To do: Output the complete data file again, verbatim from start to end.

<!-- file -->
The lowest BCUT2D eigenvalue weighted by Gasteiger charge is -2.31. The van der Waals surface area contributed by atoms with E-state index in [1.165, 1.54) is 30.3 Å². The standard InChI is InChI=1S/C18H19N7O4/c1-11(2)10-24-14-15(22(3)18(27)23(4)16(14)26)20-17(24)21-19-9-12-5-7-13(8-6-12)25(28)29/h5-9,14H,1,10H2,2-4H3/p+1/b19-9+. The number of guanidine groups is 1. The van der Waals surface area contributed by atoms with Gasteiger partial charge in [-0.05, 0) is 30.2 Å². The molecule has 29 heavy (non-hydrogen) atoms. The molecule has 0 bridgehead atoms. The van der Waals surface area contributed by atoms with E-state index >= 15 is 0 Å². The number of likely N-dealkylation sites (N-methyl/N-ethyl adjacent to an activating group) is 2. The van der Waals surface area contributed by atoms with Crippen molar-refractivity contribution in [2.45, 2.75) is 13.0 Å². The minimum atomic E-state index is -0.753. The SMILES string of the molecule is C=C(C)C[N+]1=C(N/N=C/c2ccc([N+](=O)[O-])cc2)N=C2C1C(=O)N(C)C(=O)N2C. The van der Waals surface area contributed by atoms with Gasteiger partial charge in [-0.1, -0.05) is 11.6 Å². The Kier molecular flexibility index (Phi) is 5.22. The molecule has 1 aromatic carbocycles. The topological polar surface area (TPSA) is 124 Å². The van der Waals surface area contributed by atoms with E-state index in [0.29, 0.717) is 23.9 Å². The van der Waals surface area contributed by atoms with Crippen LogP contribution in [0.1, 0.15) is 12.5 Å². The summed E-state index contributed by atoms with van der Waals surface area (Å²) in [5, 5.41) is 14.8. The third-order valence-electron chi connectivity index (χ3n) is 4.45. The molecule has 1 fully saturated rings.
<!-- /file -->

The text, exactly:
The lowest BCUT2D eigenvalue weighted by Gasteiger charge is -2.31. The van der Waals surface area contributed by atoms with E-state index in [1.165, 1.54) is 30.3 Å². The standard InChI is InChI=1S/C18H19N7O4/c1-11(2)10-24-14-15(22(3)18(27)23(4)16(14)26)20-17(24)21-19-9-12-5-7-13(8-6-12)25(28)29/h5-9,14H,1,10H2,2-4H3/p+1/b19-9+. The number of guanidine groups is 1. The van der Waals surface area contributed by atoms with Gasteiger partial charge in [-0.05, 0) is 30.2 Å². The molecule has 29 heavy (non-hydrogen) atoms. The molecule has 0 bridgehead atoms. The van der Waals surface area contributed by atoms with E-state index >= 15 is 0 Å². The number of likely N-dealkylation sites (N-methyl/N-ethyl adjacent to an activating group) is 2. The van der Waals surface area contributed by atoms with Crippen molar-refractivity contribution in [2.45, 2.75) is 13.0 Å². The minimum atomic E-state index is -0.753. The SMILES string of the molecule is C=C(C)C[N+]1=C(N/N=C/c2ccc([N+](=O)[O-])cc2)N=C2C1C(=O)N(C)C(=O)N2C. The van der Waals surface area contributed by atoms with Gasteiger partial charge in [-0.1, -0.05) is 11.6 Å². The Kier molecular flexibility index (Phi) is 5.22. The molecule has 1 aromatic carbocycles. The topological polar surface area (TPSA) is 124 Å². The van der Waals surface area contributed by atoms with E-state index in [0.29, 0.717) is 23.9 Å². The van der Waals surface area contributed by atoms with Crippen LogP contribution in [0.1, 0.15) is 12.5 Å². The summed E-state index contributed by atoms with van der Waals surface area (Å²) in [5, 5.41) is 14.8. The third-order valence-electron chi connectivity index (χ3n) is 4.45. The molecule has 1 fully saturated rings.